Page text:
About the only option left to you at this point is to make an emergency dough. You can see a collection of emergency dough recipes at http://www.pizzamaking.com/forum/index.php/topic,8297.0.html. Although not a NY style, the recipe at Reply 15 at http://www.pizzamaking.com/forum/index.php/topic,3146.msg26822.html#msg26822 is one of the most popular emergency dough recipes. The baker's percent version that I came up with is at Reply 28 at http://www.pizzamaking.com/forum/index.php/topic,3146.msg27116.html#msg27116.

Peter

buceriasdon

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Re: procedural question about dough
« Reply #6 on: June 05, 2011, 09:20:21 AM »
A little bit more complex but you might read up on using a poolish. A good method to get more flavor without a fridge. There are several threads such as:       http://www.pizzamaking.com/forum/index.php/topic,9223.0.html
Don

Offline Pete-zza

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Re: procedural question about dough
« Reply #7 on: June 05, 2011, 09:35:58 AM »
Don,

According to wizarddrummr's opening post, he is supposed to make the pizza at around noon today.

Peter

buceriasdon

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Re: procedural question about dough
« Reply #8 on: June 05, 2011, 09:55:39 AM »
Yes, I saw that too late Peter  :-[ Emergency dough as you suggested.
Don

Offline Pete-zza

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Re: procedural question about dough
« Reply #9 on: June 05, 2011, 10:22:23 AM »
Don,

Actually, I had a poolish dough formulation in mind when wizzarddrummer originally posted. It was the one at http://www.pizzamaking.com/forum/index.php/topic,6515.msg55855.html#msg55855. However, since that dough formulation was intended to be used during daytime hours, it would have had to be modified to work overnight and to extend the total preparation time to meet wizarddrummer's timetable. Another alternative would have been to use a completely ambient temperature fermented dough--something along the lines as described at http://www.pizzamaking.com/forum/index.php/topic,7225.msg62332.html#msg62332 but adjusting the amount of yeast based on the ambient temperature and wizzarddrummer's timetable for using the dough. That would still have been tricky in execution without having a means, such as an ice cooler, on hand in case the dough was fermenting too fast.

Peter


Offline wizarddrummer

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Re: procedural question about dough
« Reply #10 on: June 05, 2011, 12:21:08 PM »
Don,

Actually, I had a poolish dough formulation in mind when wizzarddrummer originally posted. It was the one at http://www.pizzamaking.com/forum/index.php/topic,6515.msg55855.html#msg55855. However, since that dough formulation was intended to be used during daytime hours, it would have had to be modified to work overnight and to extend the total preparation time to meet wizarddrummer's timetable. Another alternative would have been to use a completely ambient temperature fermented dough--something along the lines as described at http://www.pizzamaking.com/forum/index.php/topic,7225.msg62332.html#msg62332 but adjusting the amount of yeast based on the ambient temperature and wizzarddrummer's timetable for using the dough. That would still have been tricky in execution without having a means, such as an ice cooler, on hand in case the dough was fermenting too fast.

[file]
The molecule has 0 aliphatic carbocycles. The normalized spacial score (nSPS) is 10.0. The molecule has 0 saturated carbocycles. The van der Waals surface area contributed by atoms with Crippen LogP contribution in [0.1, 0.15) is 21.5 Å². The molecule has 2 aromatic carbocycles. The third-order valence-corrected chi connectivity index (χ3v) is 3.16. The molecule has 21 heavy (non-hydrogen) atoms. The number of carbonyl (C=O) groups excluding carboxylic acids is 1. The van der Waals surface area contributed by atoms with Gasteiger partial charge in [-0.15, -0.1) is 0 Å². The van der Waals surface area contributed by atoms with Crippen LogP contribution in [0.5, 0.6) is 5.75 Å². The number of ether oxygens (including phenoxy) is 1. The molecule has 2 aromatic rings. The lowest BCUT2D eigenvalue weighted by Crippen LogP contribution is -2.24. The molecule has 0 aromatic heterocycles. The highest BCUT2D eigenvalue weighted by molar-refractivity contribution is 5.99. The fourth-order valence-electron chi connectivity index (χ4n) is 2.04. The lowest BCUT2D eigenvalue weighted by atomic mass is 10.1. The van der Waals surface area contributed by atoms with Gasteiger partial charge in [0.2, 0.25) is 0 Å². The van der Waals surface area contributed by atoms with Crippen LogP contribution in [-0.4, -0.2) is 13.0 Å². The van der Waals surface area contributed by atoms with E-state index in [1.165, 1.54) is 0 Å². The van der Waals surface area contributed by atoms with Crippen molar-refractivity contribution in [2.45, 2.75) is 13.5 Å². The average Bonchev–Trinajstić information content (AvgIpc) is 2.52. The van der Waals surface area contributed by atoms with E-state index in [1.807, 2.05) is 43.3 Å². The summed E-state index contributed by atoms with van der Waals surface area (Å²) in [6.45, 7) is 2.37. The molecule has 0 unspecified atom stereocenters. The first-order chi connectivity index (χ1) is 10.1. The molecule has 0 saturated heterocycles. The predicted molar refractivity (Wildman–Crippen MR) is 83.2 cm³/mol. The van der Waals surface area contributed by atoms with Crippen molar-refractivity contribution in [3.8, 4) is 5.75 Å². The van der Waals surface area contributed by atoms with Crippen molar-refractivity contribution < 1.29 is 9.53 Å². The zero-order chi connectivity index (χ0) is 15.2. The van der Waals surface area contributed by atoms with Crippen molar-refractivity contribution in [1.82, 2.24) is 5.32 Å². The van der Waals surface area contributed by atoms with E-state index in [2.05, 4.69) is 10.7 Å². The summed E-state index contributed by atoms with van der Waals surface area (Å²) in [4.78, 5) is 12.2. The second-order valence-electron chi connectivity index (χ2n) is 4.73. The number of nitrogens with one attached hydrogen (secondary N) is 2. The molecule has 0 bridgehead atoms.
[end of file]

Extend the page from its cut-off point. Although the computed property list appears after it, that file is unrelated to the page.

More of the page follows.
Peter


Thanks to everyone for the replies.

I should have said from the get go that I'd like to make a pizza using room temperature fermenting ... my fault. I confused the issue with having no refrig because I thought it was absolutely necessary to have a refrigerator from other threads that I've read.

After some more exploration, I found the section with emergency doughs.

Most of these indicated the total time was for a few hours or so. I waited until 8:00 this morning to make it.

I made one as close to the indicated method as I could using hand mixing and canola oil.

I hope it turns out OK :)

Thanks for the ambient temperature thread, I'm going to read up on that and see what that's all about.

Have a fantastic day everyone!




buceriasdon

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Re: procedural question about dough
« Reply #11 on: June 05, 2011, 01:03:28 PM »
wizzardrummer, I'm sure the pizza will turn out fine.  :D And using a poolish is actually a fun learning experience.
http://www.kingarthurflour.com/recipes/brick-oven-pizza-recipe
they are really not that difficult to understand and do.
Don